Concepts familiar from grade-school algebra have broad ramifications in computer science.
Cilk was smooth right up to the endgame.
MIT's Cilkchess, a chess-playing computer program developed at the Laboratory for Computer Science (LCS), breezed through the first five rounds of the 12th Aegon Computer Chess Tournament in the Netherlands from April 16-23, defeating two international masters and playing to a draw against a grand master.
Needing only a draw in round six to finish first among the 50 computers in the tournament, Cilk made a short-sighted blunder early in the match--victimized by its limited ability to anticipate moves in a game.
"I saw it coming," said Don Dailey, a sponsored research staff member at LCS and Cilk's principal programmer. "I knew that our computer had no chance of seeing it. It was beyond our horizon." Cilk, which can evaluate 2.5 million possibilities per second for a single play, could contemplate only 10 future moves (one play by each player) at that point in the match.
Mr. Dailey said he and Cilk's opponent, Dutch International Master Johan van Mil, both recognized the error as fatal at the time. They exchanged a look, Mr. Dailey recalled, in which Mr. van Mil said, in effect, "Gotcha now."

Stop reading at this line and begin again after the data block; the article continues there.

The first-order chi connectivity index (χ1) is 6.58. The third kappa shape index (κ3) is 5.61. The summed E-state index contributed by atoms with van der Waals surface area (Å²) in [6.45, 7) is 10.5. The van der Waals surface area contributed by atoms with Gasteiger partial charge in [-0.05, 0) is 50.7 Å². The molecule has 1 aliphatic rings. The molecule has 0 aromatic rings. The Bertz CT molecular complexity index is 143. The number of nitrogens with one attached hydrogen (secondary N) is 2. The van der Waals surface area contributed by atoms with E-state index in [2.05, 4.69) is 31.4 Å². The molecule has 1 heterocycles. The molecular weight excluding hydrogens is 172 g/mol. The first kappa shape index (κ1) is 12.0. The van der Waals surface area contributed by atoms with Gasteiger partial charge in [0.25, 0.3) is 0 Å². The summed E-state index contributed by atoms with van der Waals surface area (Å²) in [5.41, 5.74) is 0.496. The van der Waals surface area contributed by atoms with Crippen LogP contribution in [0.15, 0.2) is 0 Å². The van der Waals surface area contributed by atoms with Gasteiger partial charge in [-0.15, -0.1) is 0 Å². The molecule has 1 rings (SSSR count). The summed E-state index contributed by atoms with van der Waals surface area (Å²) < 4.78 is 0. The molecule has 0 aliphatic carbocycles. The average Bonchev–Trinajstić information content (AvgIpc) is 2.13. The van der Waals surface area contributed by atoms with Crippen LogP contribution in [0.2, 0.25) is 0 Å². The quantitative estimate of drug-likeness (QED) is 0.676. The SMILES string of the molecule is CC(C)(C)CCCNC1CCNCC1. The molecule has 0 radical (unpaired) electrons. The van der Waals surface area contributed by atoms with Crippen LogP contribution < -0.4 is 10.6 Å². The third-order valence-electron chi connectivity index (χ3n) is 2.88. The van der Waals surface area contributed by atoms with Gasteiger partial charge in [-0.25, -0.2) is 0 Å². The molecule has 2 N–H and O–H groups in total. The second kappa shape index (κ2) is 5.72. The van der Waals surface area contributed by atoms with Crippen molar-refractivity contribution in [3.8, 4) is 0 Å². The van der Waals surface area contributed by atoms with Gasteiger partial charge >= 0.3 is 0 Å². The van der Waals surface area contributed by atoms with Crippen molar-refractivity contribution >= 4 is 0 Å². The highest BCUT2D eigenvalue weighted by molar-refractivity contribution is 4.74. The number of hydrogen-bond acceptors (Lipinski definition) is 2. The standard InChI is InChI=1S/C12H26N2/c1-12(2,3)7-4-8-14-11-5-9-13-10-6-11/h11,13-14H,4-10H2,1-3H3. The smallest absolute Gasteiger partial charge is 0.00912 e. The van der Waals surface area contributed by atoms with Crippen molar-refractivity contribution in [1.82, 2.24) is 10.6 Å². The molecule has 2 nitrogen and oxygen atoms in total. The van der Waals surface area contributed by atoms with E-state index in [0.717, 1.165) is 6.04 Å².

"The computer is tactically smart but weak in position play," said Professor Charles E. Leiserson of LCS, director of the chess program. "It's sort of an idiot savant of chess."
Cilk wound up with four points, tied for 11th with 16 other participants, including eight other computer programs. Three computers finished in the top 10. The tournament had 50 international computer programs and 50 people from 10 countries in the field, including 12 grand masters.
Going into the final round, Cilk had won three matches and played to two draws. Two of the victories were over Dutch International Masters Erik Hoekesma and Gert Ligterink in the fourth and fifth rounds. In round three, Cilk played a draw against Grand Master Yasser Seirawan of the United States, the defending champion who finished second this year.
The winner of the tournament was 26-year-old Israeli Grand Master Yona Kosashvili, with a perfect six points. Mr. van Mil tied Mr. Seirawan for second place with 5.5 points. Overall, the computers defeated the humans, 151.5 to 148.5 points.
During the tournament, Cilk ran on a new 32-bit Silicon Graphics Origin 2000 with four gigabytes of memory, provided by Boston University. Mr. Dailey and LCS postdoctoral fellow Aske Plaat were in the Netherlands for the competition. Along with Professor Leiserson, they are evaluating Cilk's performance in the tournament, hoping to solve the critical problem.
The program was developed by a team that included Professor Leiserson, Mr. Dailey, Dr. Plaat and Christopher Joerg (SB '87). Cilk won the Dutch Open Computer Chess Championship last fall.
A version of this article appeared in MIT Tech Talk on April 30, 1997.